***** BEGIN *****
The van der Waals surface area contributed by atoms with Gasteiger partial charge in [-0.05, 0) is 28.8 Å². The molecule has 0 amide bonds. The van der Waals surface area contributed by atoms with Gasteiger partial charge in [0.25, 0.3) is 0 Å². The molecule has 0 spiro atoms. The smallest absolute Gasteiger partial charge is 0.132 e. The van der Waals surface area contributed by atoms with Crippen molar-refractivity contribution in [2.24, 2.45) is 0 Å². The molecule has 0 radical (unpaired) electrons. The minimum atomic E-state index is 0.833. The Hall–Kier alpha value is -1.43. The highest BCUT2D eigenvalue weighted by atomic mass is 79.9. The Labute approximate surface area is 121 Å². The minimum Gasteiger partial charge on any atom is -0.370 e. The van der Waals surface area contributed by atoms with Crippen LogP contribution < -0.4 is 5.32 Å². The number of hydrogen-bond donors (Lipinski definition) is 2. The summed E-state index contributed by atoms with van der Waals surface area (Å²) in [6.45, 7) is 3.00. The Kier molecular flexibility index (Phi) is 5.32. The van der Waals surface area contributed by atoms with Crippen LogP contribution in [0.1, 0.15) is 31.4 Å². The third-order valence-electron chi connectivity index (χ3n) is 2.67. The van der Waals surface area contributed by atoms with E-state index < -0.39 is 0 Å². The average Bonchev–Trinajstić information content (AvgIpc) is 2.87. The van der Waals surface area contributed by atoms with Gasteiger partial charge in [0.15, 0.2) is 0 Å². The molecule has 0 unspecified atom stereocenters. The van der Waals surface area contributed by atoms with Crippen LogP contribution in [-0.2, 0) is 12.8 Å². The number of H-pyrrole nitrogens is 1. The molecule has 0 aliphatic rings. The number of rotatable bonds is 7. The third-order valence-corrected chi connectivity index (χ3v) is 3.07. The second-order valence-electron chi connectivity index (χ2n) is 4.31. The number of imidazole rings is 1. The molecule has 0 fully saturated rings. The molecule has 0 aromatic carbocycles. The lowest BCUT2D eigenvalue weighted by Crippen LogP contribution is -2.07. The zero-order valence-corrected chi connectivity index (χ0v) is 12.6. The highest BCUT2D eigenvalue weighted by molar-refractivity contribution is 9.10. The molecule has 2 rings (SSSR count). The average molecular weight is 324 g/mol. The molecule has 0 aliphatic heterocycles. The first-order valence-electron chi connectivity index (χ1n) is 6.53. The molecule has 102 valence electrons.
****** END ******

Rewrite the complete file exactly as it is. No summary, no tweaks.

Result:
The van der Waals surface area contributed by atoms with Gasteiger partial charge in [-0.05, 0) is 28.8 Å². The molecule has 0 amide bonds. The van der Waals surface area contributed by atoms with Gasteiger partial charge in [0.25, 0.3) is 0 Å². The molecule has 0 spiro atoms. The smallest absolute Gasteiger partial charge is 0.132 e. The van der Waals surface area contributed by atoms with Crippen molar-refractivity contribution in [2.24, 2.45) is 0 Å². The molecule has 0 radical (unpaired) electrons. The minimum atomic E-state index is 0.833. The Hall–Kier alpha value is -1.43. The highest BCUT2D eigenvalue weighted by atomic mass is 79.9. The Labute approximate surface area is 121 Å². The minimum Gasteiger partial charge on any atom is -0.370 e. The van der Waals surface area contributed by atoms with Crippen LogP contribution < -0.4 is 5.32 Å². The number of hydrogen-bond donors (Lipinski definition) is 2. The summed E-state index contributed by atoms with van der Waals surface area (Å²) in [6.45, 7) is 3.00. The Kier molecular flexibility index (Phi) is 5.32. The van der Waals surface area contributed by atoms with Crippen LogP contribution in [0.1, 0.15) is 31.4 Å². The third-order valence-electron chi connectivity index (χ3n) is 2.67. The van der Waals surface area contributed by atoms with E-state index < -0.39 is 0 Å². The average Bonchev–Trinajstić information content (AvgIpc) is 2.87. The van der Waals surface area contributed by atoms with Gasteiger partial charge in [0.15, 0.2) is 0 Å². The molecule has 0 unspecified atom stereocenters. The van der Waals surface area contributed by atoms with Crippen LogP contribution in [-0.2, 0) is 12.8 Å². The number of H-pyrrole nitrogens is 1. The molecule has 0 aliphatic rings. The number of rotatable bonds is 7. The third-order valence-corrected chi connectivity index (χ3v) is 3.07. The second-order valence-electron chi connectivity index (χ2n) is 4.31. The number of imidazole rings is 1. The molecule has 0 fully saturated rings. The molecule has 0 aromatic carbocycles. The lowest BCUT2D eigenvalue weighted by Crippen LogP contribution is -2.07. The zero-order valence-corrected chi connectivity index (χ0v) is 12.6. The highest BCUT2D eigenvalue weighted by molar-refractivity contribution is 9.10. The molecule has 2 rings (SSSR count). The average molecular weight is 324 g/mol. The molecule has 0 aliphatic heterocycles. The first-order valence-electron chi connectivity index (χ1n) is 6.53. The molecule has 102 valence electrons.